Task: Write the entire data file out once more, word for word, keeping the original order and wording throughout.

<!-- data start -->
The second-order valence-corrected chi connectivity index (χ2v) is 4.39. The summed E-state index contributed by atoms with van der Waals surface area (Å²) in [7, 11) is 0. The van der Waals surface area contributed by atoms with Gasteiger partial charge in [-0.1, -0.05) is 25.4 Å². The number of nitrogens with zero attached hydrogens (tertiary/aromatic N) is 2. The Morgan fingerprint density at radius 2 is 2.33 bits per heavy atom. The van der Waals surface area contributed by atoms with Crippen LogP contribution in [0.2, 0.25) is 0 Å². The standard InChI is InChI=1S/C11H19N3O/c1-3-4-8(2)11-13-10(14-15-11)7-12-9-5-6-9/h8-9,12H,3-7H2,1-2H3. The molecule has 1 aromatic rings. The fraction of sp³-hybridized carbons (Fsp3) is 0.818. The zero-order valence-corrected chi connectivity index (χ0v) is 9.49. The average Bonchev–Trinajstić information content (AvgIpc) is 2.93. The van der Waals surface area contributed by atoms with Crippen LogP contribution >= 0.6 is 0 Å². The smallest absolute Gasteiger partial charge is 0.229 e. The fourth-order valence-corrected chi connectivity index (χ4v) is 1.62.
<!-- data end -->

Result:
The second-order valence-corrected chi connectivity index (χ2v) is 4.39. The summed E-state index contributed by atoms with van der Waals surface area (Å²) in [7, 11) is 0. The van der Waals surface area contributed by atoms with Gasteiger partial charge in [-0.1, -0.05) is 25.4 Å². The number of nitrogens with zero attached hydrogens (tertiary/aromatic N) is 2. The Morgan fingerprint density at radius 2 is 2.33 bits per heavy atom. The van der Waals surface area contributed by atoms with Crippen LogP contribution in [0.2, 0.25) is 0 Å². The standard InChI is InChI=1S/C11H19N3O/c1-3-4-8(2)11-13-10(14-15-11)7-12-9-5-6-9/h8-9,12H,3-7H2,1-2H3. The molecule has 1 aromatic rings. The fraction of sp³-hybridized carbons (Fsp3) is 0.818. The zero-order valence-corrected chi connectivity index (χ0v) is 9.49. The average Bonchev–Trinajstić information content (AvgIpc) is 2.93. The van der Waals surface area contributed by atoms with Crippen LogP contribution >= 0.6 is 0 Å². The smallest absolute Gasteiger partial charge is 0.229 e. The fourth-order valence-corrected chi connectivity index (χ4v) is 1.62.